YALSA Session Provides Learning Lab Insights

Survey results indicate skills needed for librarians leading the movement

January 9, 2016

Group discussion at Midwinter
Session attendees discuss ideas for successful informal learning in libraries.

Learning labs. Makerspaces. Fab labs. “They might have different focuses and names, but they all share common elements,” said Kyungwon Koh, assistant professor at University of Oklahoma School of Library and Information Studies (OU SLIS). “It’s important that these programs are teen-driven, youth-driven. In these spaces, relationships between mentors and creators are key.”

This is how Koh kicked off the “YALSA Trends Impacting YA Services: Competencies Needed to Provide Teen Library Services of the Future” program at ALA Midwinter Meeting & Exhibits on Saturday, showcasing the research she and June Abbas, an associate professor also at OU SLIS, conducted on informal learning and community learning centers in libraries. This research won this year’s YALSA Midwinter Paper Presentation award, and Koh and Abbas said their presentation featured survey data that made up “Phase II” of the research.

The survey asked 44 managers, librarians, and staff members working in informal learning spaces in public and school libraries about the most important skills and education needed to work in learning labs and makerspaces.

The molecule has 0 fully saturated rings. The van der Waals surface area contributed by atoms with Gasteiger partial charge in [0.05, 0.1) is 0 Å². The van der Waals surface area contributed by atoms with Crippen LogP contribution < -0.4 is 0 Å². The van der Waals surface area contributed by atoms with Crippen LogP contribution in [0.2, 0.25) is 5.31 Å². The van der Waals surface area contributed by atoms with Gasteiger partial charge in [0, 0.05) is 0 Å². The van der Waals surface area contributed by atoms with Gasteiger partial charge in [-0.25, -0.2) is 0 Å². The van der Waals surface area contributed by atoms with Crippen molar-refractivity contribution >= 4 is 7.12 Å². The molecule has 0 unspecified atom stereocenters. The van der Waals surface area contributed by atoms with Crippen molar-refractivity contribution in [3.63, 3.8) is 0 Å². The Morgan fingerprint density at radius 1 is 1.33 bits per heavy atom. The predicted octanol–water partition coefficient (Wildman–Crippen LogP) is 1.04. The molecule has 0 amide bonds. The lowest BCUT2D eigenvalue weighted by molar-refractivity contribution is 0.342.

The top five core competencies were the abilities to understand technology, teach others, be willing to learn, advocate and network, and provide user services to different populations. The most important “soft skills”  needed for the informal learning environment were flexibility and adaptability, curiosity, patience, creativity, and a social disposition.

Survey respondents ranked on-the-job learning as the number one way competencies should be learned, followed by school and formal education, networking, grant-sponsored forums and activities, and online learning.

After presenting survey results, Koh initiated a lively discussion that examined the audience’s differing experiences and viewpoints. Some additional ideas for successful informal learning brainstormed by attendees included not trying to control the lab or makerspace, knowing what one’s community needs, future planning, getting buy-in from administration and the community, and best practices for finding experts and partnerships.

Better marketing was one idea that attendee Kirsten Hansen, young adult and new technology librarian at Aldrich Public Library in Barre, Vermont, thought was important to the longevity of informal learning spaces. “Especially if this is something new for your community,” Hansen said. “You need to have a very clear vision.”

Koh and Abbas’s winning paper will be published in the Journal of Research on Libraries and Young Adults after the conference.